Now, we’ve mentioned product principles, visions, and strategies–what’s the difference?
A product vision expresses the future you’re trying to create with your product. This is a statement that builds a case for why customers want your product. It inspires and excites prospective customers and investors. A product vision says, “See how good the future of your company’s workflow could be with our product?” At Guru, our product vision captures what we hope our product will accomplish:
“Giving every team in the world trusted information so that they can do their best work.”
You know why your product is the best today and how it will only get better in the future–use your product vision to communicate that to the market.
Every product needs a strategy–it’s product marketing 101. Your product strategy includes the steps for how you plan to make your product the best it can be. This is usually company-specific and remains internal knowledge. For example, if you’re trying to double the number of product activations per quarter, your product strategy should list measurable, actionable steps to making this goal a reality. You’re trying to answer the “how?” of reaching your objectives and then creating tangible steps with metrics attached.
To summarize, product visions position your company and product in the eyes of customers while product strategies are specific internal knowledge pertaining to how you’ll accomplish company goals.
Why do you need product principles?
We like to think about product principles as having two primary functions at Guru. They align all our teams toward building the product we aspire to create in our company vision and provide a framework for decision-making by clearly communicating what matters most at Guru.
All that said, why do we even need product principles? Here’s how they’re important:
- Guide and support decision-making (goodbye, decision fatigue!)
- Create consistency and transparency across the entire organization
- Invite a focus on the goals at the heart of the company
We mentioned this before, but we’ll touch on it again because it’s just that important: Sharing your product principles across your organization makes them actionable. No one can utilize your stellar product principles if they don’t know the principles exist or where to find them. Think about your product principles as the baseline for your internal communications–how well does your organization understand and implement them? Your internal comms give your teams the information they need to apply their expertise and excel.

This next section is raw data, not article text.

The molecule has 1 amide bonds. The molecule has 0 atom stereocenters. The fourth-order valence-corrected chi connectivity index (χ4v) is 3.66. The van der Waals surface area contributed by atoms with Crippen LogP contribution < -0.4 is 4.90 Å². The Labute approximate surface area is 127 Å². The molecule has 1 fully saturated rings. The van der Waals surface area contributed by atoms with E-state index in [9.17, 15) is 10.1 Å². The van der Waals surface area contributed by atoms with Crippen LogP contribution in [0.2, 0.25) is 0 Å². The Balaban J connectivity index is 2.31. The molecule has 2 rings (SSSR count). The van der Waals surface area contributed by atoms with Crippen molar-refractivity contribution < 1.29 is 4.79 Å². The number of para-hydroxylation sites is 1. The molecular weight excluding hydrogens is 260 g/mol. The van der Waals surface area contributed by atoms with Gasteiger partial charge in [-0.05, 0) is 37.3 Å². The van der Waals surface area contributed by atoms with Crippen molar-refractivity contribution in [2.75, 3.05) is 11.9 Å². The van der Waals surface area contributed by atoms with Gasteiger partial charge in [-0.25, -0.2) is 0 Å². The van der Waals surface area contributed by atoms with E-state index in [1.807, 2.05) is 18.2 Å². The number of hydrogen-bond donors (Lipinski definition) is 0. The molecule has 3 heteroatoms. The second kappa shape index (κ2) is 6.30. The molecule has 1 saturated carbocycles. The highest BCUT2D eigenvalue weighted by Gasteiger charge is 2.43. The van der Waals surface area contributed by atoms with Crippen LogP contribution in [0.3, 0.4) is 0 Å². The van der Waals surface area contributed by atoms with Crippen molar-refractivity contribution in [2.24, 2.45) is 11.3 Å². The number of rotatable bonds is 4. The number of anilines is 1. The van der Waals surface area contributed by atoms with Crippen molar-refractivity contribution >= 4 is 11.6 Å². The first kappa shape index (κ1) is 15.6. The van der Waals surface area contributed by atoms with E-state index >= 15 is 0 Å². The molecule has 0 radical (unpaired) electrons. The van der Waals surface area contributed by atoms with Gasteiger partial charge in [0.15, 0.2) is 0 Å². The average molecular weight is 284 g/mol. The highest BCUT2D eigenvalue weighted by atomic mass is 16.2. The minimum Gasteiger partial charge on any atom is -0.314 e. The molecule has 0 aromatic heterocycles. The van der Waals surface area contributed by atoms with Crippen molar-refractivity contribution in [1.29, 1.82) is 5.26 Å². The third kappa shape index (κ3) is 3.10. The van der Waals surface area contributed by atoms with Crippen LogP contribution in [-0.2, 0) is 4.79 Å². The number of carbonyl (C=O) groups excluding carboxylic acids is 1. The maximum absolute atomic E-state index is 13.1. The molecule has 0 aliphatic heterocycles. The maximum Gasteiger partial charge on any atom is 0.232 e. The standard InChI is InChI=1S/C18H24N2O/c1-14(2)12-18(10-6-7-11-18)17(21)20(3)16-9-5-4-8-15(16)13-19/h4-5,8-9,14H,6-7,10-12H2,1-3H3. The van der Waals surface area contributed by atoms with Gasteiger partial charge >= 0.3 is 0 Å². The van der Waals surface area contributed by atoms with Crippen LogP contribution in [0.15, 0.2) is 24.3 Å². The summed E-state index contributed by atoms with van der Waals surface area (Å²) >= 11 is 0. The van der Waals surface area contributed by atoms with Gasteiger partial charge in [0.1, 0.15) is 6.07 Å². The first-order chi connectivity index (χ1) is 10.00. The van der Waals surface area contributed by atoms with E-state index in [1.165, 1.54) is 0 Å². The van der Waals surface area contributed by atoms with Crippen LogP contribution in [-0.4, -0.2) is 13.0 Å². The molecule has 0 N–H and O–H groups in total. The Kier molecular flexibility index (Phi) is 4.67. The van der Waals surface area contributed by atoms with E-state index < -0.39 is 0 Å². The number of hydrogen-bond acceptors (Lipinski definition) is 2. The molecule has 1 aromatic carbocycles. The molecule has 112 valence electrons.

How to write good product principles?
As you begin writing your product principles, keep in mind that they should be expected to be at play every day. Take one of our principles, “lives where our customers work” as an example.
At Guru, we pride ourselves on our users being able to access Guru without ever leaving their workflow. We accomplish this through our integrations. Our Chrome, Slack, Teams, and iPaaS integrations are at the heart of this principle and we’re always focused on improving their functionality.
Before each project, we ask ourselves how this will better serve our users in their day-to-day work. We strive to meet our customers where they already work, saving them precious time, money, and energy. Every one of our teams applies product principles in their own way, so we’re all delivering toward the same shared goal.
Remember: product principles should guide everyone at the company toward the product and experience you’re striving to deliver.
Characteristics of a strong product principle